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Low-Calorie, Naturally Sweetened Drinks Gain Popularity

Sept. 1, 2006
Conventional soft drink sales may be down, but things are bubbling for low-calorie, naturally sweetened drinks.

Low-calorie, no-calorie, sugar-free and diet drinks are experiencing relatively strong growth in slow- and no-growth markets, according to Information Resources Inc. (www.infores.com), Chicago. At the same time, consumer interest in products that are "all-natural" or contain no artificial ingredients has never been stronger. These two trends create ripe opportunities for beverages creatively sweetened with natural sugar alternatives that lower the total amount of calories without compromising taste.

Agave extract, such as that used in some Honest Tea products is an up-and-coming natural sweetener to keep an eye on.

"An organic diet drink that tastes great and has no artificial sweeteners - we've accomplished that," says Barry Nalebuff co-founder Honest Tea, of its newest variety Tangerine Green. It has only 10 calories per 8-oz. serving and is sweetened with agave syrup, a nectar from the plant in the cactus family (better known for its bolder beverage: tequila), and erythritol, a fermented sugar found naturally in many fruits such as grapes, pears and melons which contains only 0.2 calories per gram because it is not metabolized by the body.

Nalebuff, who is also a management professor at Yale University, described Honest Tea's creative use of sugar: "We don't put in sugar to maximize taste, even by our own standards. That's because the peak of the taste profile is flat - like most maxima. Cutting back the sugar costs you very little in flavor but still saves you a whole lot of calories. In technical terms, it is a second-order loss of flavor, but a first-order savings in calories. We like to think that we maximize the flavor-calorie trade-off, which is not the same thing as maximizing flavor-ignoring calories."

Portion Control

Crystalline fructose is one of the single sugar units that form sucrose (fructose plus glucose equals sucrose). While not technically an alternative, its level of sweetness by weight is slightly higher than sucrose. Using crystalline fructose in combination with other natural, non-sugar sweeteners can help in formulating lower-calorie beverages.

Several successful beverages in this "less-sweetened" category are doing well in the marketplace. The Fruitwater line of flavored waters from Glaceau (www.glaceau.com), Whitestone, N.Y. is sweetened with only 20 calories of crystalline fructose per 8-oz. serving. Trinity Springs Ltd. (www.trinitysprings.com) Boise, Idaho, offers several lines, including its Trinity Enhanced 50 calorie-per-serving flavored waters.

Trinity Springs is one of several companies seeing benefits to using crystalline fructose with natural flavoring to make low-calorie beverages.

Beyond clever portioning of sugar, companies are turning to unique plant extracts as ways to cut sweetener calories. Talin thaumatin is a mixture of sweet-tasting proteins from a West African fruit. The compound is several thousand times sweeter than sucrose and is approved for food and beverage manufacturing in the U.S., strictly as a flavor enhancer.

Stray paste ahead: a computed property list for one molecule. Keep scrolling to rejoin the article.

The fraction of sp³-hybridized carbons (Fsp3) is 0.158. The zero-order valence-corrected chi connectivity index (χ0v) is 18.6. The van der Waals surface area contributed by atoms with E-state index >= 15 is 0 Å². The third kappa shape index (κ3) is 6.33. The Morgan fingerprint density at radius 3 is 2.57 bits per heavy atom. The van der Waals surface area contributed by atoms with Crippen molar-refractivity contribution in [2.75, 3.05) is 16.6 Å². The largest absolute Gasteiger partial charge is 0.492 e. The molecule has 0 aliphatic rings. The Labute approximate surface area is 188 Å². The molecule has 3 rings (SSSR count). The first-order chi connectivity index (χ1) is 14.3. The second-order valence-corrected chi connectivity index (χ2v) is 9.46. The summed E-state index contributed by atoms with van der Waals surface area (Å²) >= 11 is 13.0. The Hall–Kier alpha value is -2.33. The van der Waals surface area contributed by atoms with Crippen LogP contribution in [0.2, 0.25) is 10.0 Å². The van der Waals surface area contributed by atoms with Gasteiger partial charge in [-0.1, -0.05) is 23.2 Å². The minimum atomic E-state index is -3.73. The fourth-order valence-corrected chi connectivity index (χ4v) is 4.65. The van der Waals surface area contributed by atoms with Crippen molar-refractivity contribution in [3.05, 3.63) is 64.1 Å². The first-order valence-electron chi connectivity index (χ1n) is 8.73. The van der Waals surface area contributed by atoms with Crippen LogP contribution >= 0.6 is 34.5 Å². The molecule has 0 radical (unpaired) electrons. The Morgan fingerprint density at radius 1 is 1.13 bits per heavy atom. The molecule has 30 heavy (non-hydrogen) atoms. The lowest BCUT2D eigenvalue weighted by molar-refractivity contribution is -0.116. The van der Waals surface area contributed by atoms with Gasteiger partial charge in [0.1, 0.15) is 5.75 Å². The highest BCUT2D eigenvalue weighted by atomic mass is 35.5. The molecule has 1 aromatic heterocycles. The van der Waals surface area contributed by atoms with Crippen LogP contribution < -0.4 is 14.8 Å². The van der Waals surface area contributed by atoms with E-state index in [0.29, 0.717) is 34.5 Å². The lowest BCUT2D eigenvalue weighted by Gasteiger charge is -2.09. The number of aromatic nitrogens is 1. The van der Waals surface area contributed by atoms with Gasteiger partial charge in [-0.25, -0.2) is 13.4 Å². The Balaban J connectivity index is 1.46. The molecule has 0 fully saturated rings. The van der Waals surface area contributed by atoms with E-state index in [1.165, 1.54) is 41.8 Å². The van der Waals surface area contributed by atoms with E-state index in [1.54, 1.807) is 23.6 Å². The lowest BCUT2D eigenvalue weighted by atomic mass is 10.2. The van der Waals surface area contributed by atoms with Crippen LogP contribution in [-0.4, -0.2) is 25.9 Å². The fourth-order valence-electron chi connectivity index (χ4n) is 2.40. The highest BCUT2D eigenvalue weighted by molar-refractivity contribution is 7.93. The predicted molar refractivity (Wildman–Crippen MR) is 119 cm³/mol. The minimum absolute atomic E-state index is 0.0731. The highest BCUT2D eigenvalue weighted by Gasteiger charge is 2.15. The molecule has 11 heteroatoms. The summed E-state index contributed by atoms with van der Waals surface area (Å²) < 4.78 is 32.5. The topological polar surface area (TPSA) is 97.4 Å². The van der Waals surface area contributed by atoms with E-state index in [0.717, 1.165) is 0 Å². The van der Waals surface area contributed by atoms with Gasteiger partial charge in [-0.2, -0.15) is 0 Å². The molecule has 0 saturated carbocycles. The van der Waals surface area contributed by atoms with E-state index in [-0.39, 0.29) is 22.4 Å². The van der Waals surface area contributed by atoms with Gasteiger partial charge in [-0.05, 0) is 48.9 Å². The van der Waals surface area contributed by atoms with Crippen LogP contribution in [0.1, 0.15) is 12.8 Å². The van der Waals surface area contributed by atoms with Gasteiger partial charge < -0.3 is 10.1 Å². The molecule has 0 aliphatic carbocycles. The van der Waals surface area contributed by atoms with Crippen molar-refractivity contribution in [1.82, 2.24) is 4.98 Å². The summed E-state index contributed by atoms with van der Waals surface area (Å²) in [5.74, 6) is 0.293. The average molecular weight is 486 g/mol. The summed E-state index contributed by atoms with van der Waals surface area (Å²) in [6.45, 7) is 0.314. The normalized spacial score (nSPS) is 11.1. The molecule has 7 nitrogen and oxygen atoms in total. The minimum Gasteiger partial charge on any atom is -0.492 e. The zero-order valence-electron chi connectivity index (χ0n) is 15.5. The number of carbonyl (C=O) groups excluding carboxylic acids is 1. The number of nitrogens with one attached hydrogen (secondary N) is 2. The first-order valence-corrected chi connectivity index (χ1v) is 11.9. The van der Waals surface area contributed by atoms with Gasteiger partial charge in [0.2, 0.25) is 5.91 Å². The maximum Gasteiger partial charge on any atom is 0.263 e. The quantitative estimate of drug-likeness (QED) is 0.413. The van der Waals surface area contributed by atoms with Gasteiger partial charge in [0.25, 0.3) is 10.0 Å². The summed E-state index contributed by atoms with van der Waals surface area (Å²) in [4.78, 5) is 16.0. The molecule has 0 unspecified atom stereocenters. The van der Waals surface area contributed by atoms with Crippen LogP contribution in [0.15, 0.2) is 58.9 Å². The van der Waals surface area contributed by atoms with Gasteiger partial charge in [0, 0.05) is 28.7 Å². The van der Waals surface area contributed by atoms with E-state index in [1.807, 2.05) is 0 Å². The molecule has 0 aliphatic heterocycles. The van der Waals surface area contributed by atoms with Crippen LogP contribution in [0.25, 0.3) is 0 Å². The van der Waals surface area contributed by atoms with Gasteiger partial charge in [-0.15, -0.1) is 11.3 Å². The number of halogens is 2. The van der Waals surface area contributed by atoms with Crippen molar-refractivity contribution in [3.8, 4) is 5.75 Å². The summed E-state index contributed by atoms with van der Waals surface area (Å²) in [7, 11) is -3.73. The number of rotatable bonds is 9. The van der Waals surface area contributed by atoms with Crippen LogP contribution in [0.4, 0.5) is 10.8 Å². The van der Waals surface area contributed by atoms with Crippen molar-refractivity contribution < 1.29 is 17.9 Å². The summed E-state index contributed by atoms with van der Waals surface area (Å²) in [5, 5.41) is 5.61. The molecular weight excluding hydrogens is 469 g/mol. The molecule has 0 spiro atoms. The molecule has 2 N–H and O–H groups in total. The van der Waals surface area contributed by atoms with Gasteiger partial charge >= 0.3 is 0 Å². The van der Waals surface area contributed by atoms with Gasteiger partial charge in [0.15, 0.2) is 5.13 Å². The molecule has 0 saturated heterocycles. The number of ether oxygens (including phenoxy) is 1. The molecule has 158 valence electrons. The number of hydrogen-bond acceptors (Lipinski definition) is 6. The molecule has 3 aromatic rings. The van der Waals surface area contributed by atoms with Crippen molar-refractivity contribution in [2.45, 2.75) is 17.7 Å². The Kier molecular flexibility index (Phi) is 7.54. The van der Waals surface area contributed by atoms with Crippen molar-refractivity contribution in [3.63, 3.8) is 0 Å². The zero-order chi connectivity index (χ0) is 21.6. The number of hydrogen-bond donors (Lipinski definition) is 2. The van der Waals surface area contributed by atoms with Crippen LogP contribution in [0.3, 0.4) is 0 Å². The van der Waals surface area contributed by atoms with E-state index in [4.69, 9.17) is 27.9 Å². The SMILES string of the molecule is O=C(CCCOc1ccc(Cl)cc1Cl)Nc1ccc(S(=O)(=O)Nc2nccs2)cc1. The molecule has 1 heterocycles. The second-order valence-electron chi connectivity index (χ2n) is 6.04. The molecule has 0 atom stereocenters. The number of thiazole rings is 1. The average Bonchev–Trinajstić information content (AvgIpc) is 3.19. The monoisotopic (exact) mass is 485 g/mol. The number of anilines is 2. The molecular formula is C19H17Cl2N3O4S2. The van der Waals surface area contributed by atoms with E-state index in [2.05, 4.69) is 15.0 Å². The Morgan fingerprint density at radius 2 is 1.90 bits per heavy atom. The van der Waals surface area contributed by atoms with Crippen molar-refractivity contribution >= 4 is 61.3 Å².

It is a part of the sweetening system in Blue Sky Lite carbonated beverages by the Corona, Calif.-based Hansen Beverage Co. (www.hansens.com). Used in combination with erythritol, the sweetener system reduces the product's sugar content to only 13g per 12 oz., compared with 37g in the company's regular line.

Guru Lite (www.guruenergy.us), a low-calorie energy drink, is sweetened with luo han guo, a non-caloric fruit extract, and cane juice concentrate. It has only 10 calories per 8.3-oz. can. The drink also contains stevia, a naturally sweet, non-caloric herb. Stevia currently is approved only for use as a dietary supplement in the U.S., so Guru Lite is sold as an "energy supplement" beverage.

BioVittoria Ltd. (www.biovittoria.com), New York, recently announced its PureLo luo han guo extract has been affirmed as GRAS (generally recognized as safe) for use in a variety of foods and beverages as a sweetener. But luo han guo can be used and labeled simply as any food would be.

"It's no different from using blueberry or raspberry juice concentrate," says Stefan Wypyszyk, vice president of marketing for MB North America (www.mbnorthamerica.com) Torrance, Calif. The company is involved in growing and processing the Asian fruit with unique sweetening properties through its partnership with Guilin Layn Natural Ingredients in China.

According to Dublin, Ireland-based Research and Markets Ltd.'s (www.researchandmarkets.com) "Global market review of functional soft drinks - forecasts to 2010" report, the global soft drinks market in 2005 was estimated at around $340 billion.

Growth was said to be driven by "the more innovative and exciting sectors within the overall landscape."

MB North America provides luo han guo to a number of beverage manufacturers under its Go-Luo brand. "The concentrated juice allows for a reduction in caloric content of 25 to 50 percent with no negative impact on taste profile, and high sweetness while maintaining an 'all-fruit' or 'all-natural' status," says Wypyszyk.

Grown exclusively in Guilin, China, luo han guo is 300 times sweeter than sugar, highly stable, soluble and available in liquid or powdered formats. (For more on this unique, natural sweetener, go to www.foodprocessing.com/articles/2006/048.html.)

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